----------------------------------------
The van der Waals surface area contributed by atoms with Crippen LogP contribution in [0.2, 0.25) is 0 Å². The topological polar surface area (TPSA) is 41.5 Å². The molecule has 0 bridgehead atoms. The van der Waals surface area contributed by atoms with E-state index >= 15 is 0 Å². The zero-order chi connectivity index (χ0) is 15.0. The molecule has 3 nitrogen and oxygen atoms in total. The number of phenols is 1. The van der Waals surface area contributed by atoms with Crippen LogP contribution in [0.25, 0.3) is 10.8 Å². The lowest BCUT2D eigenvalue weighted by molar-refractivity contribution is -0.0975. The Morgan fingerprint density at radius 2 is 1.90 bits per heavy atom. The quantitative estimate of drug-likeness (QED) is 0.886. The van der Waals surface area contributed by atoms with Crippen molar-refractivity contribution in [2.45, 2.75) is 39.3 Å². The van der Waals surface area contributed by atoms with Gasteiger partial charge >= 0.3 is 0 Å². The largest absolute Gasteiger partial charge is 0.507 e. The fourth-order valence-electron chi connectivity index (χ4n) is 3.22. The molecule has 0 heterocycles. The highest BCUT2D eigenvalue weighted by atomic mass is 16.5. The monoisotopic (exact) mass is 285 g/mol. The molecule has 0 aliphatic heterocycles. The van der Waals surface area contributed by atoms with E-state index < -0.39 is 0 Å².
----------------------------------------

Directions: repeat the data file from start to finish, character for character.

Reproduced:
The van der Waals surface area contributed by atoms with Crippen LogP contribution in [0.2, 0.25) is 0 Å². The topological polar surface area (TPSA) is 41.5 Å². The molecule has 0 bridgehead atoms. The van der Waals surface area contributed by atoms with E-state index >= 15 is 0 Å². The zero-order chi connectivity index (χ0) is 15.0. The molecule has 3 nitrogen and oxygen atoms in total. The number of phenols is 1. The van der Waals surface area contributed by atoms with Crippen LogP contribution in [0.25, 0.3) is 10.8 Å². The lowest BCUT2D eigenvalue weighted by molar-refractivity contribution is -0.0975. The Morgan fingerprint density at radius 2 is 1.90 bits per heavy atom. The quantitative estimate of drug-likeness (QED) is 0.886. The van der Waals surface area contributed by atoms with Crippen molar-refractivity contribution in [2.45, 2.75) is 39.3 Å². The van der Waals surface area contributed by atoms with Gasteiger partial charge >= 0.3 is 0 Å². The largest absolute Gasteiger partial charge is 0.507 e. The fourth-order valence-electron chi connectivity index (χ4n) is 3.22. The molecule has 0 heterocycles. The highest BCUT2D eigenvalue weighted by atomic mass is 16.5. The monoisotopic (exact) mass is 285 g/mol. The molecule has 0 aliphatic heterocycles. The van der Waals surface area contributed by atoms with E-state index < -0.39 is 0 Å².